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The Star, No. 13, May 11, 1984
File 002
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The Star, No. 13, May 11, 1984 - File 002. 1984-05-11. University of Houston Libraries. University of Houston Digital Library. Web. May 28, 2020. https://digital.lib.uh.edu/collection/gcam/item/207/show/199.

Disclaimer: This is a general citation for reference purposes. Please consult the most recent edition of your style manual for the proper formatting of the type of source you are citing. If the date given in the citation does not match the date on the digital item, use the more accurate date below the digital item.

(1984-05-11). The Star, No. 13, May 11, 1984 - File 002. Gulf Coast Archive and Museum (GCAM) Digital Archive. University of Houston Libraries. Retrieved from https://digital.lib.uh.edu/collection/gcam/item/207/show/199

Disclaimer: This is a general citation for reference purposes. Please consult the most recent edition of your style manual for the proper formatting of the type of source you are citing. If the date given in the citation does not match the date on the digital item, use the more accurate date below the digital item.

The Star, No. 13, May 11, 1984 - File 002, 1984-05-11, Gulf Coast Archive and Museum (GCAM) Digital Archive, University of Houston Libraries, accessed May 28, 2020, https://digital.lib.uh.edu/collection/gcam/item/207/show/199.

Disclaimer: This is a general citation for reference purposes. Please consult the most recent edition of your style manual for the proper formatting of the type of source you are citing. If the date given in the citation does not match the date on the digital item, use the more accurate date below the digital item.

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Title The Star, No. 13, May 11, 1984
Contributor
  • Hyde, Robert
Date May 11, 1984
Language English
Subject
  • LGBTQ community
  • LGBTQ people
Place
  • Austin, Texas
  • San Antonio, Texas
Genre
  • newspapers
Type
  • Text
Identifier OCLC: 783846406
Collection
  • University of Houston Libraries Special Collections
  • LGBT Research Collection
  • Gulf Coast Archive and Museum (GCAM) Digital Archive
Rights No Copyright - United States
Note This item was digitized from materials loaned by the Gulf Coast Archive and Museum (GCAM).
Item Description
Title File 002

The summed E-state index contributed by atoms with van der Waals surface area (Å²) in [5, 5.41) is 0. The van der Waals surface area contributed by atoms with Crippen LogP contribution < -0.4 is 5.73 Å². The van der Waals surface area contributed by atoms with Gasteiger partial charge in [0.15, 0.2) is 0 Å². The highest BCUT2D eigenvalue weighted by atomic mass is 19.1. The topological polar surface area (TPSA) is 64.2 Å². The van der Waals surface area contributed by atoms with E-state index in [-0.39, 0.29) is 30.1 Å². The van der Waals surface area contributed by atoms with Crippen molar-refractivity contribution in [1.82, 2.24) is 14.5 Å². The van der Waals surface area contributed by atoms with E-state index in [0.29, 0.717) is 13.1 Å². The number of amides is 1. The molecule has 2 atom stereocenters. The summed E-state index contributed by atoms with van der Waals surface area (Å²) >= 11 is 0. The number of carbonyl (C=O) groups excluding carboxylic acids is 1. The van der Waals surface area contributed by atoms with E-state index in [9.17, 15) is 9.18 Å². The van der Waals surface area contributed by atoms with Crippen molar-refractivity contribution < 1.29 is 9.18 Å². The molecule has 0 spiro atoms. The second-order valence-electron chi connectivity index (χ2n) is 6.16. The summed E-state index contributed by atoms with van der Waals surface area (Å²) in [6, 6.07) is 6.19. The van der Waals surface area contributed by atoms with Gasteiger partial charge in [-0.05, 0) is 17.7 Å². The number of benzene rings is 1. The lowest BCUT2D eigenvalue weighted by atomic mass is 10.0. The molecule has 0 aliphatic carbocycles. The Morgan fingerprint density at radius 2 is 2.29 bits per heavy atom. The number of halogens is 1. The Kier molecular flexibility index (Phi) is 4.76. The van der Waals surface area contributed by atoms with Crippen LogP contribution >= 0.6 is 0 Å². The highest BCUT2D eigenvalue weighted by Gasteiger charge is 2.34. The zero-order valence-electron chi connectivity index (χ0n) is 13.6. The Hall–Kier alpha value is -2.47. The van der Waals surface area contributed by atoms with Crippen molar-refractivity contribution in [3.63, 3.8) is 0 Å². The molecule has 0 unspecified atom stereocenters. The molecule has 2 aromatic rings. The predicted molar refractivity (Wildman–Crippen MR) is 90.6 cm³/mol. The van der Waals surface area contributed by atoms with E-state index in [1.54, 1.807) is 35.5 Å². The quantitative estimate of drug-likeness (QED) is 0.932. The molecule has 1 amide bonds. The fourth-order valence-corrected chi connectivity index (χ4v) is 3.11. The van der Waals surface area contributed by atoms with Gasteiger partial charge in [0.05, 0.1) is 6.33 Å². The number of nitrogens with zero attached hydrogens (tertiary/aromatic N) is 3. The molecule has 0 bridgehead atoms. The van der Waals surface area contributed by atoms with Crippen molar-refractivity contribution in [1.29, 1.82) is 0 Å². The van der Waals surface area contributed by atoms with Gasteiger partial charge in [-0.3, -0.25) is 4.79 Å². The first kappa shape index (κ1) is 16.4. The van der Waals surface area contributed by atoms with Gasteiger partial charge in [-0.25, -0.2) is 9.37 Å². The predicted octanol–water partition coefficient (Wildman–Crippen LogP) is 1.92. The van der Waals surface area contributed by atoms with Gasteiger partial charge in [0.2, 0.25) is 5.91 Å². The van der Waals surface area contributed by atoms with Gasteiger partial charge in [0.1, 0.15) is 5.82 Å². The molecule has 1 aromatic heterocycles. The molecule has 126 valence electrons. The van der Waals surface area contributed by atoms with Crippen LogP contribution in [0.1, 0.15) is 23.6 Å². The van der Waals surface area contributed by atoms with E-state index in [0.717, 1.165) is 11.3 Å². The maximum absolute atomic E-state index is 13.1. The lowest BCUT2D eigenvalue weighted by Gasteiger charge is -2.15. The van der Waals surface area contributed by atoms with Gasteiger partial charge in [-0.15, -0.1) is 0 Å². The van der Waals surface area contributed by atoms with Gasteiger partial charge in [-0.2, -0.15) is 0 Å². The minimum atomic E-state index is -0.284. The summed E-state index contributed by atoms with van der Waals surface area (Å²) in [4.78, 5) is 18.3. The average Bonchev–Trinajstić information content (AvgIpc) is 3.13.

Transcript Falwell to Join Antigay Event at SF Democratic Convention By Larry Bush New Christian Right leaders will be joined by Reagan Administration officials in a special conference on the "threat of homosexuality" to be held in San Francisco on the eve of the Democratic National Convention, Christian Right activists announced early this month. Confirmed speakers at the event, cos- ponsored by the Moral Majority, include Moral Majority founder Jerry Falwell, anti-ERA crusader Phyllis Schlafly, television evangelist Pat Robertson, as well as the Reagan Administration's Chairman of the National Endowment for the Humanities and the Justice Department's director of the Office of Juvenile Justice and Delinquency Prevention. Also to appear at the forum will be Father Enrique Rueda, author of The Homosexual Network, which claims to document the gay rights movement. The San Francisco sessions, set for July 12 and 13, were set "concurrently with the platform hearings of the Democratic" national convention, Christian Right Leaders announced. The Democratic National Convention begins full sessions July 16, when it is expected to approve platform committee proposals likely to strongly support gay civil rights protections. "The theme for 1984 is 'I Am My Brother's Keeper!'" the Christian Right group announced. "Tending to the needs of our fellow man is not just'the charitable thing to do'—it is a Divine imperative!" The sessions, which are designed to bring "pro-family" activists together, are called "Family Forum III." "The timing of the Forum—just as the national parties are gearing up to launch their fall campaigns—is one of the exciting elements," potential registrants were told. "Family Fomm will be the most important pro-family conference in 1984." Each of the announced speakers has publicly opposed gay civil rights measures and sought to portray gay activists as a threat to families. William Bennett, National Endowment for the Humanities chairman, was the author of an article on gay teachers suggesting that teachers be required to stay in the closet if they are to retain their jobs, and arguing that visible gay people "flaunt" their lifestyles in a manner that makes persecution understandable. Alfred Regnery, head of the Justice Department's Juvenile Justice programs. recently has been criticized by Congress for dispensing grants to New Right- affiliated researchers who propose to elim- inate homosexuality by imposing censorship programs on pornography. One $800,000 grant will be spent to study the "biophysiological" and "chemical" links between reading magazines such as Playboy and Hustler and incidences of divorce, incest and homosexuality. Rueda, a controversial Catholic priest, is best known for his book, The Homosexual Network, which he claimed was heavily researched to show that taxpayers were contributing upwards of $250 million to run gay organizations at the local, state and national level. Gay leaders have derided those estimates. At a Washington press conference, Rueda would not deny that he occasionally posed as a homosexual in his researches. Schlafly, who rose to national fame as a strong supporter of Barry Goldwater in 1964, was the leader ofthe anti-ERA forces that keep the constitutional amendment on women's rights from being ratified. Most recently she has circulated a pamphlet seeking to tie the Equal Rights Amendment to incidents of Aquired Immune Deficiency, and proposed legislation banning gays from any jobs handling food or requiring contact with nongays. SMU's Gay Group Back to Square One Despite action April 17 on part of South- em Methodist University's student senate to grant limited recognition to its Gay and Lesbian Support Organization, University President L. Donald Shields squashed that move, apparently due to pressure brought on by former Texas Governor William P, Clements, Jr., chairman of the school's governing board. According to the Dallas Times Herald. Shields and two student body leaders received a letter from Clements stating the GLSSO's existence is inconsistent with the "goals, purposes, philosophy and religious heritage" of the university. The limited recognition status granted by the student Senate would have permitted GLSSO the use of university center meeting rooms if the rooms were not needed by fully recognized student groups. Austi r-i/S.£ar-i Anton i o Gay Gonr\ nm i_j r~i ity THEtSTAR ivmy 11, 1984 Issue .13 Published Every Other Friday Splash Day in Austin Photos Below & Inside by Ed Martinez